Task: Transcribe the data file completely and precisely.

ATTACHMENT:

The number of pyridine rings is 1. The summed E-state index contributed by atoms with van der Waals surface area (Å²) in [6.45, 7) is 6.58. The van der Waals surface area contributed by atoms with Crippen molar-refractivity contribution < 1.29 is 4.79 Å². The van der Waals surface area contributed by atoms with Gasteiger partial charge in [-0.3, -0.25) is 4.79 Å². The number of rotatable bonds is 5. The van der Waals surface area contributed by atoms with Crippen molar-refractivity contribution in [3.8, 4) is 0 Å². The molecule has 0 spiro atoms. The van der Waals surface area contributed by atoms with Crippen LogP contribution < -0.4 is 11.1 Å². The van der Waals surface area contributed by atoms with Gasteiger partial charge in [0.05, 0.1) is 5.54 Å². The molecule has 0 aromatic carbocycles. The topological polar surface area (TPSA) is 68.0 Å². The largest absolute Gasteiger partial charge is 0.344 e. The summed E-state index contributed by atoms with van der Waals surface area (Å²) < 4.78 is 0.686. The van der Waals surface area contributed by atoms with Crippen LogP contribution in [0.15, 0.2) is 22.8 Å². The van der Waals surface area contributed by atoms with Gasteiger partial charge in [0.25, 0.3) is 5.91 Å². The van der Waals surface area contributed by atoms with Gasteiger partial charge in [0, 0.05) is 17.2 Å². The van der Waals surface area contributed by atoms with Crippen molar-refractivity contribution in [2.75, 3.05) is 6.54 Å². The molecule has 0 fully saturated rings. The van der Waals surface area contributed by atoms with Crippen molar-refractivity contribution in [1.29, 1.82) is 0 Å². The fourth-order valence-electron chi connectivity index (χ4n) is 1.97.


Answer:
The number of pyridine rings is 1. The summed E-state index contributed by atoms with van der Waals surface area (Å²) in [6.45, 7) is 6.58. The van der Waals surface area contributed by atoms with Crippen molar-refractivity contribution < 1.29 is 4.79 Å². The van der Waals surface area contributed by atoms with Gasteiger partial charge in [-0.3, -0.25) is 4.79 Å². The number of rotatable bonds is 5. The van der Waals surface area contributed by atoms with Crippen molar-refractivity contribution in [3.8, 4) is 0 Å². The molecule has 0 spiro atoms. The van der Waals surface area contributed by atoms with Crippen LogP contribution < -0.4 is 11.1 Å². The van der Waals surface area contributed by atoms with Gasteiger partial charge in [0.05, 0.1) is 5.54 Å². The molecule has 0 aromatic carbocycles. The topological polar surface area (TPSA) is 68.0 Å². The largest absolute Gasteiger partial charge is 0.344 e. The summed E-state index contributed by atoms with van der Waals surface area (Å²) < 4.78 is 0.686. The van der Waals surface area contributed by atoms with Crippen LogP contribution in [0.15, 0.2) is 22.8 Å². The van der Waals surface area contributed by atoms with Gasteiger partial charge in [0.25, 0.3) is 5.91 Å². The van der Waals surface area contributed by atoms with Gasteiger partial charge in [0, 0.05) is 17.2 Å². The van der Waals surface area contributed by atoms with Crippen molar-refractivity contribution in [2.75, 3.05) is 6.54 Å². The molecule has 0 fully saturated rings. The van der Waals surface area contributed by atoms with Crippen molar-refractivity contribution in [1.29, 1.82) is 0 Å². The fourth-order valence-electron chi connectivity index (χ4n) is 1.97.